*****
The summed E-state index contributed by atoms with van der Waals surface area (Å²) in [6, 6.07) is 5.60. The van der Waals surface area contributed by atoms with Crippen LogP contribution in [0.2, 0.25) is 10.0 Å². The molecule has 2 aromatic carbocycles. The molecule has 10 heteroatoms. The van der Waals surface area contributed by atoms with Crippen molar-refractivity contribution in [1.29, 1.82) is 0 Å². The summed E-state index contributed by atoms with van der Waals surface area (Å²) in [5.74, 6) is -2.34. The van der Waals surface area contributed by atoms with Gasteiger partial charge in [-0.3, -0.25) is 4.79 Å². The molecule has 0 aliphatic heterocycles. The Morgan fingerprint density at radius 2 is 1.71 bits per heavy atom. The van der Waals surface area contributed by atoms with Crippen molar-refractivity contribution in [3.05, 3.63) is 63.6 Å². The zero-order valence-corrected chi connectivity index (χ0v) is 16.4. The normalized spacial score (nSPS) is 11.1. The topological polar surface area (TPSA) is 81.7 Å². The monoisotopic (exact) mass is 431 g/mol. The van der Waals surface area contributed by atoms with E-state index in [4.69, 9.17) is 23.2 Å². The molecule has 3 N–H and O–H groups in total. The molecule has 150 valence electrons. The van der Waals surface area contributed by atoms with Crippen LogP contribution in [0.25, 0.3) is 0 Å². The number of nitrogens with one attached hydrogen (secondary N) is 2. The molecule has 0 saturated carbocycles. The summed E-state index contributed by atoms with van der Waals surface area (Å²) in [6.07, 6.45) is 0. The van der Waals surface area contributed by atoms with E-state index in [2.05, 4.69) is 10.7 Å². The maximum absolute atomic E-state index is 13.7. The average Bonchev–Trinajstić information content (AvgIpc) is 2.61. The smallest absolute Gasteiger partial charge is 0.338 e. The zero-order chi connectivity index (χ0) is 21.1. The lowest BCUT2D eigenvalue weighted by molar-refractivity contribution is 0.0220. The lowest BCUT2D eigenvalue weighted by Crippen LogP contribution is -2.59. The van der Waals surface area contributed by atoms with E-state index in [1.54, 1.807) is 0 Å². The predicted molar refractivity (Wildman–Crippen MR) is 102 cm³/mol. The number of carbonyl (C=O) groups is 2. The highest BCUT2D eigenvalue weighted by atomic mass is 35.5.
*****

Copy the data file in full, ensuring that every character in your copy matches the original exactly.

The summed E-state index contributed by atoms with van der Waals surface area (Å²) in [6, 6.07) is 5.60. The van der Waals surface area contributed by atoms with Crippen LogP contribution in [0.2, 0.25) is 10.0 Å². The molecule has 2 aromatic carbocycles. The molecule has 10 heteroatoms. The van der Waals surface area contributed by atoms with Crippen molar-refractivity contribution in [1.29, 1.82) is 0 Å². The summed E-state index contributed by atoms with van der Waals surface area (Å²) in [5.74, 6) is -2.34. The van der Waals surface area contributed by atoms with Gasteiger partial charge in [-0.3, -0.25) is 4.79 Å². The molecule has 0 aliphatic heterocycles. The Morgan fingerprint density at radius 2 is 1.71 bits per heavy atom. The van der Waals surface area contributed by atoms with Crippen molar-refractivity contribution in [3.05, 3.63) is 63.6 Å². The zero-order valence-corrected chi connectivity index (χ0v) is 16.4. The normalized spacial score (nSPS) is 11.1. The topological polar surface area (TPSA) is 81.7 Å². The monoisotopic (exact) mass is 431 g/mol. The van der Waals surface area contributed by atoms with E-state index in [4.69, 9.17) is 23.2 Å². The molecule has 3 N–H and O–H groups in total. The molecule has 150 valence electrons. The van der Waals surface area contributed by atoms with Crippen LogP contribution in [0.25, 0.3) is 0 Å². The number of nitrogens with one attached hydrogen (secondary N) is 2. The molecule has 0 saturated carbocycles. The summed E-state index contributed by atoms with van der Waals surface area (Å²) in [6.07, 6.45) is 0. The van der Waals surface area contributed by atoms with E-state index in [2.05, 4.69) is 10.7 Å². The maximum absolute atomic E-state index is 13.7. The average Bonchev–Trinajstić information content (AvgIpc) is 2.61. The smallest absolute Gasteiger partial charge is 0.338 e. The zero-order chi connectivity index (χ0) is 21.1. The lowest BCUT2D eigenvalue weighted by molar-refractivity contribution is 0.0220. The lowest BCUT2D eigenvalue weighted by Crippen LogP contribution is -2.59. The van der Waals surface area contributed by atoms with E-state index in [1.54, 1.807) is 0 Å². The predicted molar refractivity (Wildman–Crippen MR) is 102 cm³/mol. The number of carbonyl (C=O) groups is 2. The highest BCUT2D eigenvalue weighted by atomic mass is 35.5.